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5: We will have roving rangers around the "animal loop" to answer your questions and keep things clean and sanitised.

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little eagle

Little Eagle

The Little Eagle (Aquila morphnoides) is a very small eagle native to Australasia.

It measures 45–55 cm (17–21.5 inches) in length and weighing 815 g (1.8 lb) – roughly the size of a Peregrine Falcon. It tends to inhabit open woodland, grassland and arid regions, shunning dense forest. It is a near relative of both the Palearctic Booted Eagle and, remarkably, the massive but now extinct Haast's Eagle of New Zealand.

Reproduction

Little eagles nest in open woodland (usually on hillsides) and along tree-lined watercourses, with the nest typically placed in a mature, living tree. The birds build a stick nest lined with leaves and may use different nests in successive years, including those of other birds such as crows. A pair of Little Eagles will only reproduce once a year and each pair will only produce one or two eggs per season, usually laid in late August to early September. After an incubation period of about 37 days, one or two young are fledged after approximately eight weeks. Maturity in terms of breeding takes two to three years, leaving a large population of juvenile eagles, mature eagles comprise of roughly less than three-quarters of the population.

Little eagle nesting territories are defended against intruders and advertised by soaring, undulating flight display, conspicuous perching and/or calling. Movement behaviour varies between individuals, and may be partly migratory (being an altitudinal migrant), dispersive or permanently resident. They tend to slip away at the first sign of human intrusion.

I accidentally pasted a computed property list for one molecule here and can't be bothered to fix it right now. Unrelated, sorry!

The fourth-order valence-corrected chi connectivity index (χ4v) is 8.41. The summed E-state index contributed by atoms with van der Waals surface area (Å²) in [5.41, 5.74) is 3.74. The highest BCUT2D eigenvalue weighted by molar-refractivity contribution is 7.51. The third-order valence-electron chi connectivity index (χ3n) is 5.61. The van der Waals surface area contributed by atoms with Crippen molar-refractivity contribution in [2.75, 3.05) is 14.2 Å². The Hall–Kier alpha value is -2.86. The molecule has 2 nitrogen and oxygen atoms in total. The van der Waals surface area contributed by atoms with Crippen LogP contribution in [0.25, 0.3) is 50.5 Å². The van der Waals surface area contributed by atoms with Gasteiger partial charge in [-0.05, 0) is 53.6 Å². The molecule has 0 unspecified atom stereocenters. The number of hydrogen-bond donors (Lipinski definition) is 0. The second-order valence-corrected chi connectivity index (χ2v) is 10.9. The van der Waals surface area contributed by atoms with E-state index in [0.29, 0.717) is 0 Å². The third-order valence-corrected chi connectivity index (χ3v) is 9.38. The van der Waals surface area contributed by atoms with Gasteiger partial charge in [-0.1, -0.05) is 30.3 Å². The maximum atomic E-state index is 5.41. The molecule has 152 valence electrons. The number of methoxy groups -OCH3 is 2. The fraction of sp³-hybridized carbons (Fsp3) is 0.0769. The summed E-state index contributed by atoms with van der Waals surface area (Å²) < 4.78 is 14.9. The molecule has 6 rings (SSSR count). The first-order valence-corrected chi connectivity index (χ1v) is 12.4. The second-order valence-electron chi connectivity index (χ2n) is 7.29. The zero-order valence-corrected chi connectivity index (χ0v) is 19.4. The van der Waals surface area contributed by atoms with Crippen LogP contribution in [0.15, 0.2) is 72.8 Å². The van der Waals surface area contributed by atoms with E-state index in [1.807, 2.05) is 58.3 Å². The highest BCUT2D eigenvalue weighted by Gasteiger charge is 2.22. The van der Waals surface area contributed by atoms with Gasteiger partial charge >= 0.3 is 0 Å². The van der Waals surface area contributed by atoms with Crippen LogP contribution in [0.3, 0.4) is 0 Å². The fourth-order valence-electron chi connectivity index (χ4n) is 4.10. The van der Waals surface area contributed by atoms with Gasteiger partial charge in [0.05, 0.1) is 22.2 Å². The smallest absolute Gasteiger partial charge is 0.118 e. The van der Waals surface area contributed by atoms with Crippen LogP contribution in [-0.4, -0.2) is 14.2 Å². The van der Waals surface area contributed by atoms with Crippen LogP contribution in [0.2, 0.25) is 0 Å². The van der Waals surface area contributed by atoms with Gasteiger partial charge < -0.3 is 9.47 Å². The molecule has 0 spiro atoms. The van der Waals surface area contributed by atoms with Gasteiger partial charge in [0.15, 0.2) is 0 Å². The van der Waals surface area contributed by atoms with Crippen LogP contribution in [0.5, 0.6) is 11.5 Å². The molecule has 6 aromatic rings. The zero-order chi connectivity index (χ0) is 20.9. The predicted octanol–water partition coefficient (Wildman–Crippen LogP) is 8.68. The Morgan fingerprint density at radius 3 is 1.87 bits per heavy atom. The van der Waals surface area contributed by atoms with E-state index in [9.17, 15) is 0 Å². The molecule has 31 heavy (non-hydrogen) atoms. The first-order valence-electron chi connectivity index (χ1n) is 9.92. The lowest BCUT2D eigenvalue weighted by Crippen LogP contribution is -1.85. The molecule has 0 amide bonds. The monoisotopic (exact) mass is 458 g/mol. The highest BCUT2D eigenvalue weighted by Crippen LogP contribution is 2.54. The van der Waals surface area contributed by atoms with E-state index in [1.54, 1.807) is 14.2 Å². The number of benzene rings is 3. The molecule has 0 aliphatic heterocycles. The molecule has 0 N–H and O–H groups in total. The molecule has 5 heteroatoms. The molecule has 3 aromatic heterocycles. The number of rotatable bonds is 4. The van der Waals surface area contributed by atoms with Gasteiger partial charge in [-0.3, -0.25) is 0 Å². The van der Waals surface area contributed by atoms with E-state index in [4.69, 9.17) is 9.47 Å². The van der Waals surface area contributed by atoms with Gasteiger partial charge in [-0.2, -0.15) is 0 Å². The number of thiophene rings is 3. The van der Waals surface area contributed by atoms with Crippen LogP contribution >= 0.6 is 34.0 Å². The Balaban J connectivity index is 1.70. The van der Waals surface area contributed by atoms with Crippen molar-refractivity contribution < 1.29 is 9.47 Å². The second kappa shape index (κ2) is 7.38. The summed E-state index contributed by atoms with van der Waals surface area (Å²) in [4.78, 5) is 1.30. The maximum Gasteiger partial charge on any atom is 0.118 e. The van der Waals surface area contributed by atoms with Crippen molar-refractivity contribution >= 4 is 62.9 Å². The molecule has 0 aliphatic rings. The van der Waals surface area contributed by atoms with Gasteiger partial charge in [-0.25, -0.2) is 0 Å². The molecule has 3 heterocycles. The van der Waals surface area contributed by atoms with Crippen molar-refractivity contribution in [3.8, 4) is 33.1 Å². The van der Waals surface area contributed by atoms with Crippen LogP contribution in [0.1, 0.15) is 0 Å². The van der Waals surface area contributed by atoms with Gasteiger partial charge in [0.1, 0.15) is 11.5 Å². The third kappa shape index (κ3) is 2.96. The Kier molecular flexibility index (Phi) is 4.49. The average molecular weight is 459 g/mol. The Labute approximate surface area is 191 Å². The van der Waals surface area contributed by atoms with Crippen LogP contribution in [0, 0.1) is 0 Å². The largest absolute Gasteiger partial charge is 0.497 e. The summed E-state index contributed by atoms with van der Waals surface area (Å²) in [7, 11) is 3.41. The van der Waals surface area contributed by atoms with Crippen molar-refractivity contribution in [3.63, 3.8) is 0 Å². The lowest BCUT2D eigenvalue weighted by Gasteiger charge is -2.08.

Prey

Little eagles hunt live prey and occasionally take carrion. The eagles search for prey by soaring (up to 500m altitude) or by using an elevated exposed perch. The species is an agile, fast hunter swooping to take prey on the ground in the open but also from trees and shrubs. Recorded prey species (from feeding observations, nest remains and faecal pellets) show considerable variation indicating a broad diet, which seems to be determined primarily by the availability of prey of a suitable size. The Little Eagle would originally feed on small birds, mammals and reptiles and supplement its diet with large insects on occasion, however with the introduction of rabbits and foxes the Little Eagle’s diet changed. Rabbits became widely abundant very quickly after being introduced, competing for habitat with native mammals. The introduction of foxes can also be attributed to the decline of the Little Eagle’s main source of prey. Its diet comprises mostly rabbits and to a lesser extent birds (especially rosellas, magpie-larks and starlings).

Threats

The main threats to the species are the destruction and degradation of its foraging and breeding habitat causing it to come into competition with the larger and more dominant Wedge Tailed Eagle or Aquila audax. The Wedge-tailed Eagle is not necessarily a predator of the Little Eagle but the two species share common habitat and prey and the large size and dominant nature of the Wedge Tailed Eagle could mean that the little eagle would be forced out of hunting and breeding grounds.

From Wikipedia, the free encyclopedia

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